Storm Over Paedophile Age Claims
A Welsh police chief was last night at the centre of a furious row over paedophilia after suggesting illegal sex with teenagers was “a grey area”. Terry Grange, who is in charge of the Dyfed-Powys Force, drew a livid response from politicians and children’s charities after he said the term paedophile should not necessarily be used for adults sexually involved with children between 13 and 15.
The comments come just days after he hit the headlines for criticising the Government’s “hairy chest” approach to law and order legislation.
His words were denounced as “wholly unhelpful and irresponsible,” while one AM said he should give up his day job to become a politician if he wanted to continue publicly airing his views.
Mr Grange, spokesman for the Association of Chief Police Officers on child protection and managing sex offenders, said he believed paedophiles should be classed as men who had sex with pre-pubescents.
The UK law states the age of consent is 16 and anyone who has sex with a younger child has committed an offence.
Mr Grange said, in his opinion, men who had sex with children should not be classed as paedophiles if their victim was between 13 and 15. He also said the law on child pornography should apply accordingly.
“It is much more of an issue for me if a child is under 13,” he said.
“I think the closer they get to 16 the more it becomes a grey area and I think everyone in the field of dealing with sexual health and sexual activity acknowledges that.
“As it [the age] goes down so I think the liability of the adult gets greater, so if the girl is 13 and the adult is in his 20s I am not particularly prone to accept the ‘I thought she was 16’ excuse. And if she is 12, it is rape.”
In terms of the definition on paedophilia Mr Grange said, “We are talking about very young people [when] it is paedophilia, and I wouldn’t want to mix up kids who are just the wrong side of 16 with paedophiles.
“I don’t actually personally adhere to the 15-year-old being with a 20-year-old boyfriend being paedophilia, or even if the boyfriend is 30.”
NSPCC said yesterday the term paedophilia could “cloud, rather than clarify” issues surrounding underage sex.
But a spokesman for children’s charity NCH Cymru said, “Any proposal by a serving child protection officer to define child pornography as that which only involves children under 12 years old – even if presented as a personal opinion – is wholly unhelpful and irresponsible.
“Denial by sexual offenders is often the result of their twisted, distorted and biased thinking, which, arguably, stems from explanations used to excuse their behaviour.
“The comments show a lack of understanding of the wider issues in relation to sexual offenders and the devastating impact sexual abuse has on a young person and on families.”
Meanwhile, Michele Elliott from Kidscape, a charity focusing on bullying and child sex abuse, said, “He seems to be only talking about child protection for those under the age of 13. I think he is misguided – it is not a grey area.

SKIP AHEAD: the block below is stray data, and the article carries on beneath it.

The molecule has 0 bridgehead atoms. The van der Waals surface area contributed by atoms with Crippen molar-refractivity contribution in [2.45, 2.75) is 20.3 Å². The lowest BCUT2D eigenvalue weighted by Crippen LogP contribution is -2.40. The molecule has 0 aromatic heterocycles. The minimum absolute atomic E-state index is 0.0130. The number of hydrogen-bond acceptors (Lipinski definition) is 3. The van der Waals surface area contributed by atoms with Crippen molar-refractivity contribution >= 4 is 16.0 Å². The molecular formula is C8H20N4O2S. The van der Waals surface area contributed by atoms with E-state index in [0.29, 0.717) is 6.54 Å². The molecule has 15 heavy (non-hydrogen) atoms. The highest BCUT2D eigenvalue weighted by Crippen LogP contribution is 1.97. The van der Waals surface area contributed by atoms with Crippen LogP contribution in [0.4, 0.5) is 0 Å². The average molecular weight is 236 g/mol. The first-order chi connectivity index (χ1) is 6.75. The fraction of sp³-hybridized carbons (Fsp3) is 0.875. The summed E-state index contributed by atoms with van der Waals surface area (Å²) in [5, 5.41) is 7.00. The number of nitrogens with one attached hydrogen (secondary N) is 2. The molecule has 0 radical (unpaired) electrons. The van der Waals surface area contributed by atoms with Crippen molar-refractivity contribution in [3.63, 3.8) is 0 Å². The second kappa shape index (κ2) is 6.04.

“I do understand what he is saying about 18-year-olds having sex with 15-year-olds – that cannot be classed as paedophilia – but the law has to do a broad sweep.
“As for the rest, I disagree with him entirely.”
And Roger Williams, Liberal Democrat MP for Brecon and Radnorshire, said the comments would cause “concern and confusion”, adding, “By bringing doubt into the issue, I don’t think he has helped the issue and he has made it less clear for people.”
Mr Grange sought to clarify his views, originally reported in The Sunday Times, saying, “I was very specific about what I said. I was referring to 13, 14 and 15-year- olds [girls] and teenage boys and nothing else.”
He added, “If you prosecute each and every time a boy has sex with a girl under 16 and above 12, then we’d be in schools across Britain and youth clubs across Britain pretty regularly because, since I’ve been alive, it’s been pretty normal. It’s what teenagers do.
“The 16 age thing is an artificial barrier that we have in Britain.”
And he said he would endorse the prosecution of any man over the age of 20 who had sex with a girl aged between 13 and 15.
“If the fella concerned … is in his 20s, 30s or 40s then I believe you should prosecute them ruthlessly and the law allows for that.
“If the girl is under 13 it’s called, emphatically, rape.
“That is what the legislation says. It is legislation brought about by this Government. It is, in my view, well thought-through legislation.
“It says a girl under 13 cannot consent to sex and the man should be prosecuted. I think if that is how the law defines it, then I would accept that as where paedophilia begins.”
However Mark Isherwood, Conservative Assembly spokesman on children’ issues, said it was not the role of the chief constable to be involved in highly public debates, and that he should leave those to politicians.
He said, “It’s right for senior police officers to be outspoken if they feel they’re not being provided with the resources or legal framework allowing them to fulfil their duty.
“It’s quite another thing to be directly involving themselves in a debate in the public and political arena.
“If they want to do that then they, like all politicians before them, should take the risk of giving up their day job and taking up politics full time.”
A spokesperson for the Office of the Children’s Commissioner For Wales said, “The overuse of the term paedophile is something that has been the subject of debate for many years. It is a term that has a relatively precise clinical definition but tends to be applied more loosely – sometimes very loosely.
“Our understanding of Chief Constable Terry Grange’s remarks, as they are reported, is that they are concerned with how the term is often misunderstood and applied. That does not detract from the seriousness of sexual offences against children and young people.”